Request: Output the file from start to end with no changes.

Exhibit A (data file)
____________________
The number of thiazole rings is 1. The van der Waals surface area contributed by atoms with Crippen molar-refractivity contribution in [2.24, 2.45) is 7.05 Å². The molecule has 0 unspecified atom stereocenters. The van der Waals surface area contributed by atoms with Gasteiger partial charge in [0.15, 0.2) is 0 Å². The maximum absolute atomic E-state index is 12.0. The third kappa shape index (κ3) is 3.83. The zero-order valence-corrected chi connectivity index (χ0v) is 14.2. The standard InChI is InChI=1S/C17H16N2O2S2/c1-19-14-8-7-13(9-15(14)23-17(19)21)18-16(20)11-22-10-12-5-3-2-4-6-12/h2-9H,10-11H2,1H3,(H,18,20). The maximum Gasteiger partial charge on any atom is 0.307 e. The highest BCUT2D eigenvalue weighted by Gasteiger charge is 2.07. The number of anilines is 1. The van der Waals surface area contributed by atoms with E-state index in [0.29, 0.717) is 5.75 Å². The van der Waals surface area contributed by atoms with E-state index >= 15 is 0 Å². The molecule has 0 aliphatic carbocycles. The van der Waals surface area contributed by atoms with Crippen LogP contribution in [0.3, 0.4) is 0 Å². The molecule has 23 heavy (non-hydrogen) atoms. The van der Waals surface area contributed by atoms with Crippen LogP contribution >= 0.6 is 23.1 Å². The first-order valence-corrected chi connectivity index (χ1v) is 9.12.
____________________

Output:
The number of thiazole rings is 1. The van der Waals surface area contributed by atoms with Crippen molar-refractivity contribution in [2.24, 2.45) is 7.05 Å². The molecule has 0 unspecified atom stereocenters. The van der Waals surface area contributed by atoms with Gasteiger partial charge in [0.15, 0.2) is 0 Å². The maximum absolute atomic E-state index is 12.0. The third kappa shape index (κ3) is 3.83. The zero-order valence-corrected chi connectivity index (χ0v) is 14.2. The standard InChI is InChI=1S/C17H16N2O2S2/c1-19-14-8-7-13(9-15(14)23-17(19)21)18-16(20)11-22-10-12-5-3-2-4-6-12/h2-9H,10-11H2,1H3,(H,18,20). The maximum Gasteiger partial charge on any atom is 0.307 e. The highest BCUT2D eigenvalue weighted by Gasteiger charge is 2.07. The number of anilines is 1. The van der Waals surface area contributed by atoms with E-state index in [0.29, 0.717) is 5.75 Å². The van der Waals surface area contributed by atoms with E-state index >= 15 is 0 Å². The molecule has 0 aliphatic carbocycles. The van der Waals surface area contributed by atoms with Crippen LogP contribution in [0.3, 0.4) is 0 Å². The molecule has 23 heavy (non-hydrogen) atoms. The van der Waals surface area contributed by atoms with Crippen LogP contribution >= 0.6 is 23.1 Å². The first-order valence-corrected chi connectivity index (χ1v) is 9.12.